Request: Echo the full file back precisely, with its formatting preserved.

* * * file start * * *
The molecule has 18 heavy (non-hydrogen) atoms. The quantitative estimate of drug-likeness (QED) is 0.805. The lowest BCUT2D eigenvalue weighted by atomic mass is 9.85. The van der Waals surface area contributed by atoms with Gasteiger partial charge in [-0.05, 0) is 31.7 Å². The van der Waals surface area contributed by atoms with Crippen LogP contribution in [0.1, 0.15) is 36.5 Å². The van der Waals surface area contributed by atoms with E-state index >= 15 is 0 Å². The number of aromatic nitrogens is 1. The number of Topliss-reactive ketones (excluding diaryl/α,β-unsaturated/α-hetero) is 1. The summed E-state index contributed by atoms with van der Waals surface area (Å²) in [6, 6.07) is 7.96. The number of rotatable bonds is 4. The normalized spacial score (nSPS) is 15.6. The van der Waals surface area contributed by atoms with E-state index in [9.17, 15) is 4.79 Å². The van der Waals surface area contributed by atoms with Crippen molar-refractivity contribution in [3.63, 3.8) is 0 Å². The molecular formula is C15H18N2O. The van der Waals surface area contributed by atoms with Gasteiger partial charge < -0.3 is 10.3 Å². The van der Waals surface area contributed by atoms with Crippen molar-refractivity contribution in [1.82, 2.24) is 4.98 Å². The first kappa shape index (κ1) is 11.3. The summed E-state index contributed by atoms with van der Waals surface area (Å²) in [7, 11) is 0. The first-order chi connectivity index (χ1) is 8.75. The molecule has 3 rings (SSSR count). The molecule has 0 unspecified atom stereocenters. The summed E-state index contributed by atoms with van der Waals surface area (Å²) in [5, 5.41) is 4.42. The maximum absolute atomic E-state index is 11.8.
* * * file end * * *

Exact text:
The molecule has 18 heavy (non-hydrogen) atoms. The quantitative estimate of drug-likeness (QED) is 0.805. The lowest BCUT2D eigenvalue weighted by atomic mass is 9.85. The van der Waals surface area contributed by atoms with Gasteiger partial charge in [-0.05, 0) is 31.7 Å². The van der Waals surface area contributed by atoms with Crippen LogP contribution in [0.1, 0.15) is 36.5 Å². The van der Waals surface area contributed by atoms with E-state index >= 15 is 0 Å². The number of aromatic nitrogens is 1. The number of Topliss-reactive ketones (excluding diaryl/α,β-unsaturated/α-hetero) is 1. The summed E-state index contributed by atoms with van der Waals surface area (Å²) in [6, 6.07) is 7.96. The number of rotatable bonds is 4. The normalized spacial score (nSPS) is 15.6. The van der Waals surface area contributed by atoms with E-state index in [9.17, 15) is 4.79 Å². The van der Waals surface area contributed by atoms with Crippen molar-refractivity contribution in [3.63, 3.8) is 0 Å². The molecular formula is C15H18N2O. The van der Waals surface area contributed by atoms with Gasteiger partial charge < -0.3 is 10.3 Å². The van der Waals surface area contributed by atoms with Crippen molar-refractivity contribution in [1.82, 2.24) is 4.98 Å². The first kappa shape index (κ1) is 11.3. The summed E-state index contributed by atoms with van der Waals surface area (Å²) in [7, 11) is 0. The first-order chi connectivity index (χ1) is 8.75. The molecule has 3 rings (SSSR count). The molecule has 0 unspecified atom stereocenters. The summed E-state index contributed by atoms with van der Waals surface area (Å²) in [5, 5.41) is 4.42. The maximum absolute atomic E-state index is 11.8.